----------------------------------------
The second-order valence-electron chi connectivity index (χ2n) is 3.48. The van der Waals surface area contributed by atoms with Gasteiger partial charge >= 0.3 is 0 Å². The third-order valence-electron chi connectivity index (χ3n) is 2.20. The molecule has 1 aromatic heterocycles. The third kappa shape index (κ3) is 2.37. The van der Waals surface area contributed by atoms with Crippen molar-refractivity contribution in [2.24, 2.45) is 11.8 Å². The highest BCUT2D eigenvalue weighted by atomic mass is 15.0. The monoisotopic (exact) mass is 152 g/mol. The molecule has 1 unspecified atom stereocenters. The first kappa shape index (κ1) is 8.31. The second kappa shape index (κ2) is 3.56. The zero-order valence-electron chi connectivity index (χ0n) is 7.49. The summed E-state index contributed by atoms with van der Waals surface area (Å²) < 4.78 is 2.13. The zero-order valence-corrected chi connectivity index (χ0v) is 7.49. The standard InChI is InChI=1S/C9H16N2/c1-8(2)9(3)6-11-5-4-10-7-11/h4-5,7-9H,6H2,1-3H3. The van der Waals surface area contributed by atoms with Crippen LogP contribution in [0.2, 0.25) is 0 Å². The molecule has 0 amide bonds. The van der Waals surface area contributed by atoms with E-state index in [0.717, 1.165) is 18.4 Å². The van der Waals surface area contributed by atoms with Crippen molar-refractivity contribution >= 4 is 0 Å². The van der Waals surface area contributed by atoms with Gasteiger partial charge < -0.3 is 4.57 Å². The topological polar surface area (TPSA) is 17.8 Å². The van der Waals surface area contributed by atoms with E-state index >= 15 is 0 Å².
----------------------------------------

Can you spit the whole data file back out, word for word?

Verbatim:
The second-order valence-electron chi connectivity index (χ2n) is 3.48. The van der Waals surface area contributed by atoms with Gasteiger partial charge >= 0.3 is 0 Å². The third-order valence-electron chi connectivity index (χ3n) is 2.20. The molecule has 1 aromatic heterocycles. The third kappa shape index (κ3) is 2.37. The van der Waals surface area contributed by atoms with Crippen molar-refractivity contribution in [2.24, 2.45) is 11.8 Å². The highest BCUT2D eigenvalue weighted by atomic mass is 15.0. The monoisotopic (exact) mass is 152 g/mol. The molecule has 1 unspecified atom stereocenters. The first kappa shape index (κ1) is 8.31. The second kappa shape index (κ2) is 3.56. The zero-order valence-electron chi connectivity index (χ0n) is 7.49. The summed E-state index contributed by atoms with van der Waals surface area (Å²) < 4.78 is 2.13. The zero-order valence-corrected chi connectivity index (χ0v) is 7.49. The standard InChI is InChI=1S/C9H16N2/c1-8(2)9(3)6-11-5-4-10-7-11/h4-5,7-9H,6H2,1-3H3. The van der Waals surface area contributed by atoms with Crippen LogP contribution in [0.2, 0.25) is 0 Å². The molecule has 0 amide bonds. The van der Waals surface area contributed by atoms with E-state index in [0.717, 1.165) is 18.4 Å². The van der Waals surface area contributed by atoms with Crippen molar-refractivity contribution >= 4 is 0 Å². The van der Waals surface area contributed by atoms with Gasteiger partial charge < -0.3 is 4.57 Å². The topological polar surface area (TPSA) is 17.8 Å². The van der Waals surface area contributed by atoms with E-state index >= 15 is 0 Å².